Tuesday, September 14, 2021

Fox Entertainment To Acquire TMZ

Fox's entertainment unit announced Monday that it is acquiring TMZ, the celebrity gossip site and TV show. The price tag, according to Bloomberg citing people familiar with the deal, is less than $50 million. The move is the latest step in an ongoing effort to build a new entertainment business after Fox sold a large chunk of its assets to Walt Disney Co. three years ago, including the 20th Century Fox studio and the FX and National Geographic cable channels. 

“When everybody is trying to move their viewer behind a paywall, we see great opportunity in ad-supported businesses,” Collier said. 

Charlie Collier
Prior to joining Fox in November 2018, the 52-year-old Charlie Collier was president of AMC, the edgy cable TV network responsible for hits like “Mad Men,” “Breaking Bad” and “The Walking Dead.” At the time, moving into the broadcast TV business was hardly an obvious next career move. Streaming video-on-demand networks like Netflix were the next big thing in home entertainment.  

In 2020, Fox acquired Tubi, an ad-supported streaming service, for $440 million. Since then, Fox has been moving some of its hits, such as the brick-building competition show “Lego Masters,” over to the free service. This fiscal year, Tubi’s advertising revenue more than doubled to nearly $400 million. 

The company acquired Bento Box Entertainment, maker of the animated show “Bob’s Burgers.” Last month, Fox announced a production partnership with celebrity chef Gordon Ramsay, the star of two shows that aired during the summer on Fox, “Hell’s Kitchen: Young Guns” and “MasterChef: Legends.” Ramsay said he talked to other potential partners, but chose Fox in the end. “It’s always felt like home at Fox, and now it’s more official than ever,” he said.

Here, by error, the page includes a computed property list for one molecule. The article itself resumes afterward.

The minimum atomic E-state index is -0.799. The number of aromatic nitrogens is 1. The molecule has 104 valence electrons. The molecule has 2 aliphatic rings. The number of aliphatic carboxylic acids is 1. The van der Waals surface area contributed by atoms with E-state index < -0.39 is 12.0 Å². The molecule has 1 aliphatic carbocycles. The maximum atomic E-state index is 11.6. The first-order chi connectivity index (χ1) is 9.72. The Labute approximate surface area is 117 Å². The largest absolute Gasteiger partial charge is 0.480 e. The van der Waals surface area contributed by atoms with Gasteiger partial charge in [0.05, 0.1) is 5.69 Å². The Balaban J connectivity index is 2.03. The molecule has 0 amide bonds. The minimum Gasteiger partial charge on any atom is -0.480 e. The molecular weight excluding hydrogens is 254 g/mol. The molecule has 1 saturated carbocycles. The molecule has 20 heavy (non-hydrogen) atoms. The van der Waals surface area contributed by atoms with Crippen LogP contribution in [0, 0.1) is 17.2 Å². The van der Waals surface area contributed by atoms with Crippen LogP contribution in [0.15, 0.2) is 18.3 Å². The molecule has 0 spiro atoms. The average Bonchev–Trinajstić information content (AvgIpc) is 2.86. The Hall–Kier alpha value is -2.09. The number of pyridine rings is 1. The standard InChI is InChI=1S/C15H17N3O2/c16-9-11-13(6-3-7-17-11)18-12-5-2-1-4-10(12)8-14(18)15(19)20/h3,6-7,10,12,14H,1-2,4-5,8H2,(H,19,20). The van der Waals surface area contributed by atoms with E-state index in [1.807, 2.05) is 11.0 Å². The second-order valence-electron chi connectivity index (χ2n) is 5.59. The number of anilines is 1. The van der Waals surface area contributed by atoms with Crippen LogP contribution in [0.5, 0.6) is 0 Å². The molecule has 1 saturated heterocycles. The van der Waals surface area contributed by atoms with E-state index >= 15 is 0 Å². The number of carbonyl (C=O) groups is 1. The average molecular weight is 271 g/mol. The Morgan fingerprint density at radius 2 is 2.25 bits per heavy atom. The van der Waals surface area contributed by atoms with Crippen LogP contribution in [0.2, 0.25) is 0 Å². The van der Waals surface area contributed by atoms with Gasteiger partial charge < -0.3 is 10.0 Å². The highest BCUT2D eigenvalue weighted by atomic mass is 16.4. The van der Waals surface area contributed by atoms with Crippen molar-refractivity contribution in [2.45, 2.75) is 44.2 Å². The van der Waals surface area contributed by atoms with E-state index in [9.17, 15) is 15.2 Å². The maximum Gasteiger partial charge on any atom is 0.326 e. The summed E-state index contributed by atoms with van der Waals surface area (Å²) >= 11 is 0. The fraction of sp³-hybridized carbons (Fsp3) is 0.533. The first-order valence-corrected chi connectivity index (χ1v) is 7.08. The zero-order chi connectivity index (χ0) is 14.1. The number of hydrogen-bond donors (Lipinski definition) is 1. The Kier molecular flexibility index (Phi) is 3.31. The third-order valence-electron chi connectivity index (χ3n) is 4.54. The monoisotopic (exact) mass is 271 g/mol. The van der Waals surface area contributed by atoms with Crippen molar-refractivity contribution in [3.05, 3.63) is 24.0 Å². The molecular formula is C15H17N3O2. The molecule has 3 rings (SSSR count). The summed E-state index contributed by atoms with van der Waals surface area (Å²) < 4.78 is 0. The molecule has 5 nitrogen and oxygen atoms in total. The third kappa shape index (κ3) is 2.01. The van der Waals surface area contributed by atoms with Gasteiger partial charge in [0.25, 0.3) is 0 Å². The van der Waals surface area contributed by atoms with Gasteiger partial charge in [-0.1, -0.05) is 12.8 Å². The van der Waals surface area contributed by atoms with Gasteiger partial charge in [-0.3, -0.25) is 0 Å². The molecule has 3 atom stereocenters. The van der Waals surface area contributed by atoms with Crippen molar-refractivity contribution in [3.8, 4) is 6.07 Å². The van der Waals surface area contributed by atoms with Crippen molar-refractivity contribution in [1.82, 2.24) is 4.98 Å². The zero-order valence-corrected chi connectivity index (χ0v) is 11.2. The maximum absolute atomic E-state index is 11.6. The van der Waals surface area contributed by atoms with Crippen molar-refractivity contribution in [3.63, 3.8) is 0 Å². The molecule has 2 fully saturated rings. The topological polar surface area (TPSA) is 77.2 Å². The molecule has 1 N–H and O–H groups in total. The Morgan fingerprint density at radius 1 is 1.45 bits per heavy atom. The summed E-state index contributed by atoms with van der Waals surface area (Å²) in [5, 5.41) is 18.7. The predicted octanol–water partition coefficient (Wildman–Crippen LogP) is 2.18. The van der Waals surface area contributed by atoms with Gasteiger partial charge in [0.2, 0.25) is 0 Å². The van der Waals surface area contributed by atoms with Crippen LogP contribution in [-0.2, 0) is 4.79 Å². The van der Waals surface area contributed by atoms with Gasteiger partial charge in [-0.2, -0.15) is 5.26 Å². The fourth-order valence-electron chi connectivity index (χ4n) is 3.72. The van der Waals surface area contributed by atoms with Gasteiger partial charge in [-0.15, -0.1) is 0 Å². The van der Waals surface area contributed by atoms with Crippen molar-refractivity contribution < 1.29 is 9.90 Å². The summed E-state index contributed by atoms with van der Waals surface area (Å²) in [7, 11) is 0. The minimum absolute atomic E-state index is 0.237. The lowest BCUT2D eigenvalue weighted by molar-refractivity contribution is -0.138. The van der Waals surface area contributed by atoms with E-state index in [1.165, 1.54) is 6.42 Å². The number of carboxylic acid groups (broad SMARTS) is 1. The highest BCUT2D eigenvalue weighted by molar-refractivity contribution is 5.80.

The TMZ deal will add yet another multiplatform piece to Fox’s growing portfolio of brands. Content from TMZ, which has a large online following and a TV show that has run on local Fox stations for 14 years, can be put on Tubi and used to help promote Fox shows. The network is already a TMZ advertiser. There’s also an opportunity to create more programming around the TMZ name, such as documentaries for the network or the Tubi service.

Reuters reports Fox will own and operate all TMZ-branded media properties, including the syndicated TV shows “TMZ” and “TMZ Live," both of which air on network affiliates owned by Fox Television Stations; the sports site TMZ Sports and program “TMZ Sports,” celebrity and culture website TooFab.com and TMZ.com, and celebrity tour operations in Los Angeles and New York.

TMZ founder and Managing Editor Harvey Levin will remain with TMZ and continue to oversee day-to-day operations for the brand, Fox said in a news release. He will report to Rob Wade, Fox Entertainment’s president of Alternative Entertainment and Specials.

For two years in a row, Fox has managed to keep its title as the No. 1 network for 18-to-49-year-old viewers, the audience targeted by advertisers. But running a broadcast network in 2021 remains a unique challenge. Audiences are turning away en masse from regularly scheduled TV, and Fox is not immune from the resulting decline in ratings. The network averaged 4.2 million total viewers nightly in prime time through the season that ended in May, down 15% from 2017. 

To combat the downward trend, Fox has focused on sports and reality shows that draw more live viewers. Earlier this year it renewed its NFL contract at the staggering rate of more than $2 billion a year. The company has also been using the network to promote  Fox Bet, a new sports betting venture.

No comments:

Post a Comment